The curatorial concept of CAMP was conceived by its two founders as divided into two pathways: the first one lasted from 2015 to 2017, with the title Migration Politics, the second one from 2018 to 2020 with the name State of Integration: Artistic Analyses of the Challenges of Coexistence. Decolonizing Appearance was the first exhibition of the second round. Co-curated by the visual culture theorist and professor at NYU Nicholas Mirzoeff, ‘this large group exhibition aimed at examining what appearance is, how it is used to classify, separate and rule human beings on a hierarchical scale, and how we can challenge this regime. How do the colonised and the coloniser appear to each other? What happen when appearance is decolonised? Appearing is a social event, a common encounter between myself and those to whom I appear: because it is a social event, appearance is regulated by the state; even in terms of the body, appearance is not a fact but a process of social and legal judgment. The exhibition explored how appearance in all senses – legal, political, personal – still determines the possibilities of life within the colonial framework of classifying/separating/aestheticizing, and it works on what it would mean to decolonise that appearance. Viewers are invited to think and act on how to produce worlds where no one is illegal, where Black lives matter, where no one has to use #metoo’. BG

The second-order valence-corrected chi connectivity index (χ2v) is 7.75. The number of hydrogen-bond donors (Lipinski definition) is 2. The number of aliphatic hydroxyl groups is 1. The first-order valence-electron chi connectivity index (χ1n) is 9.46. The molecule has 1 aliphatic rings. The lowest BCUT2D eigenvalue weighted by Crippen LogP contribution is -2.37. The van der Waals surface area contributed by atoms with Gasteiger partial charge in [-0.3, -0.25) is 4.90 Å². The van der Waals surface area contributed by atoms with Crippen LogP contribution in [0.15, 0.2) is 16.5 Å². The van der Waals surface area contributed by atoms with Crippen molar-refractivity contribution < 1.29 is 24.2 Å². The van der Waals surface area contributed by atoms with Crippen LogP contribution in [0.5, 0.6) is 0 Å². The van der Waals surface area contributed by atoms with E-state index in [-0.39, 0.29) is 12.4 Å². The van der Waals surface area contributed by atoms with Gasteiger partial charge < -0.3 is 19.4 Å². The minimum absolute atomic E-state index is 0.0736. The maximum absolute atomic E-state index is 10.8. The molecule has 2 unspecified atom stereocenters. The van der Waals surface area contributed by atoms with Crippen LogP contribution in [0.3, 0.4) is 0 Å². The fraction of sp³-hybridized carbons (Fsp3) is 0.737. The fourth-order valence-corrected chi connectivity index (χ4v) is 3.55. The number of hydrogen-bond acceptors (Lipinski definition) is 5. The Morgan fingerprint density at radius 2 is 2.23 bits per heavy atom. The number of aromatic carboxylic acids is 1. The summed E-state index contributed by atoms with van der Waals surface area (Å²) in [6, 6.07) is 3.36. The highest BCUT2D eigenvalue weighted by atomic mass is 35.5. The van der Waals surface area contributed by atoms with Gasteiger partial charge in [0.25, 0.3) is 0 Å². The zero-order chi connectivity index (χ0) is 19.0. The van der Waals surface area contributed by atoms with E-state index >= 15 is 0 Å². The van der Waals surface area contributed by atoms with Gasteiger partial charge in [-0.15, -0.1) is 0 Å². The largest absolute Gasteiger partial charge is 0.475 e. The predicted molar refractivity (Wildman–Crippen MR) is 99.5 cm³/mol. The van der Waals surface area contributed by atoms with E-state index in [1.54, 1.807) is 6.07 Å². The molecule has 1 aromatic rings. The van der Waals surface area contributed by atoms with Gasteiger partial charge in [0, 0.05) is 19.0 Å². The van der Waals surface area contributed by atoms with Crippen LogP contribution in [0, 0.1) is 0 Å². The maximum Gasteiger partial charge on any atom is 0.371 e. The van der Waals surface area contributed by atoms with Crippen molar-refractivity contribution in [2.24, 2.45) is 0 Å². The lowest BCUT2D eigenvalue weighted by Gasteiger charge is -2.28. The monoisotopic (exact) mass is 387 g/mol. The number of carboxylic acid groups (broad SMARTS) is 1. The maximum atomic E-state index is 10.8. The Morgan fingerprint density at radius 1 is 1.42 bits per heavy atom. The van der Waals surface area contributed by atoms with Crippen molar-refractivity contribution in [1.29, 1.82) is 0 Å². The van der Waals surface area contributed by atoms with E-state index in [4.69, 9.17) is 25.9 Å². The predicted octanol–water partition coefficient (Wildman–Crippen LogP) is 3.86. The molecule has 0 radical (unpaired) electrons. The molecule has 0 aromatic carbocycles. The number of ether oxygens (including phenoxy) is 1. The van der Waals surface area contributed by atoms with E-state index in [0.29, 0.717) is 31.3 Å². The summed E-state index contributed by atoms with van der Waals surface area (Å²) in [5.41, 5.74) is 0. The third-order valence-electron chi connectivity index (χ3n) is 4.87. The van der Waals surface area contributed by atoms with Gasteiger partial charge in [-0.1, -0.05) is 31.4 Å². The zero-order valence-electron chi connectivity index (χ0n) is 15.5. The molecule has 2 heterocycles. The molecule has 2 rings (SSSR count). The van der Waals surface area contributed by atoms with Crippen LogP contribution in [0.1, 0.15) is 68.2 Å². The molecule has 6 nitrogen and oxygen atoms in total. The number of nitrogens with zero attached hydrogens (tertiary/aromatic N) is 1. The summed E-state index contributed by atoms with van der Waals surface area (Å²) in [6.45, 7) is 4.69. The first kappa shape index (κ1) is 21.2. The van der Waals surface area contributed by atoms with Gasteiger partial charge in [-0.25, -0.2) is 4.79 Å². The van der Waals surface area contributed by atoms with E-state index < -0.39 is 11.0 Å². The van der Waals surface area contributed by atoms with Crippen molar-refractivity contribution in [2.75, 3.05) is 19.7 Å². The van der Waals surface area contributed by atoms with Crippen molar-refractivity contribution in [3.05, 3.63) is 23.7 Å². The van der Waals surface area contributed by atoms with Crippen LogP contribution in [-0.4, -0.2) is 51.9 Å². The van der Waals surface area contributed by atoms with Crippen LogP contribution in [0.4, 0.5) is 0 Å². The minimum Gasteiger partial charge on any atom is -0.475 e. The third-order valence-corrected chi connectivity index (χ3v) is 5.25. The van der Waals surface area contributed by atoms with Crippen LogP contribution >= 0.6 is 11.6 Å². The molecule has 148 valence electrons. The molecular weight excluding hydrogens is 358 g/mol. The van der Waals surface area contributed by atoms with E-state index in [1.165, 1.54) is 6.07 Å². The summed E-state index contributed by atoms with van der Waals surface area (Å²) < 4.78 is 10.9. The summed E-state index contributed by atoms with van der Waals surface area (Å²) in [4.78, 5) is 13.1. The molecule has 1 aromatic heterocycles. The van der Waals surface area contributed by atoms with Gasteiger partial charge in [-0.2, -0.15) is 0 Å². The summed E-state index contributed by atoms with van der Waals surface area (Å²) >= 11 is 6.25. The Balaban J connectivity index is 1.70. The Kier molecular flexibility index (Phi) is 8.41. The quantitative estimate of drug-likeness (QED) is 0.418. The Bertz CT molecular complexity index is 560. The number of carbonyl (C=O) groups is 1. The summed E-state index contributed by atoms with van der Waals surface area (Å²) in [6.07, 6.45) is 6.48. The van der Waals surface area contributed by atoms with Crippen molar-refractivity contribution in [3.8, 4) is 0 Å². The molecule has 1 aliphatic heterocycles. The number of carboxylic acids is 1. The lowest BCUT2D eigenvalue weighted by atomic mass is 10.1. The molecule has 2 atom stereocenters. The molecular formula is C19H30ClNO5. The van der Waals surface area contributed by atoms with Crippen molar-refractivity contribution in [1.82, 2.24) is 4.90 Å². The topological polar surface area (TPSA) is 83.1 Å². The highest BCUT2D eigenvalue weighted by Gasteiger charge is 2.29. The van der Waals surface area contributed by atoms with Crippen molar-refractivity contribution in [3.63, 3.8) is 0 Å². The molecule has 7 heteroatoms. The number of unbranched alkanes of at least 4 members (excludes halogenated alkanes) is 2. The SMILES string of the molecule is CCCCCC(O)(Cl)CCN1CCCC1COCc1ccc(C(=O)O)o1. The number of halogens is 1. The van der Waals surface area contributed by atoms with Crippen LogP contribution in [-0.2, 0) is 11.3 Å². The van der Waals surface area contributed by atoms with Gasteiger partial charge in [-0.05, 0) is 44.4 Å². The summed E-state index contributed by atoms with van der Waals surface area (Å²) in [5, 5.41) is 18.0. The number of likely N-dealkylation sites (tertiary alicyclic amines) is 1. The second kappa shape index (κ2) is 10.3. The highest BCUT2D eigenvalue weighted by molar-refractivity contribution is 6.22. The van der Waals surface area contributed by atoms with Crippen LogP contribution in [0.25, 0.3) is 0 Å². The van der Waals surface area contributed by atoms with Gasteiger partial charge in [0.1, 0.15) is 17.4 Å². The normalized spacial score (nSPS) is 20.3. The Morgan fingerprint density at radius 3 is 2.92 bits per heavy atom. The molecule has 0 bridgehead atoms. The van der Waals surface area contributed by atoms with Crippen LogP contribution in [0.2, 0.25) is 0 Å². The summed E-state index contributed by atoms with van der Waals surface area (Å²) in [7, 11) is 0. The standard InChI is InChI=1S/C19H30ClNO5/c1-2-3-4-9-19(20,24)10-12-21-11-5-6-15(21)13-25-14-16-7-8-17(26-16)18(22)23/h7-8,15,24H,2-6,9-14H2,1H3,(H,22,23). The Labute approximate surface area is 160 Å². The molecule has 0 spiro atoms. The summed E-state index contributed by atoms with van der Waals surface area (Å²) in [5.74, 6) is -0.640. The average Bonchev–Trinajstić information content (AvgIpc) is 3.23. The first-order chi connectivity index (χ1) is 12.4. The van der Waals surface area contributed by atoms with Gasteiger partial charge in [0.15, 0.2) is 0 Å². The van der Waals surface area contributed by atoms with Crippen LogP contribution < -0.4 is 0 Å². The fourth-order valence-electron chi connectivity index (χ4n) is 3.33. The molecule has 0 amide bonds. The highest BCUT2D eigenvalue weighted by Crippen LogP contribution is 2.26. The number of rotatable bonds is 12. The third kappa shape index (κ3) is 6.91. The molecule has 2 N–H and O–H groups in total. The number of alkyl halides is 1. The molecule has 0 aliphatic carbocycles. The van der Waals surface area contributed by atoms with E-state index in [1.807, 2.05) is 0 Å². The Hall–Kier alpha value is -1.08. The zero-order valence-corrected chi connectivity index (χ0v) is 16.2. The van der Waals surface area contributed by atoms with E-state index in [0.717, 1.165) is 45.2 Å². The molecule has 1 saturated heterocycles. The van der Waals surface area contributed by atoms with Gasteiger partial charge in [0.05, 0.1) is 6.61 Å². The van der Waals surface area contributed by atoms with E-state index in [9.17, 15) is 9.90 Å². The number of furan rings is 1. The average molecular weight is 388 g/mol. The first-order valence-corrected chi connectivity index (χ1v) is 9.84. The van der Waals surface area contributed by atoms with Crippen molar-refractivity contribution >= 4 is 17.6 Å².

"People inevitably appear to each other unequally because history does not disappear."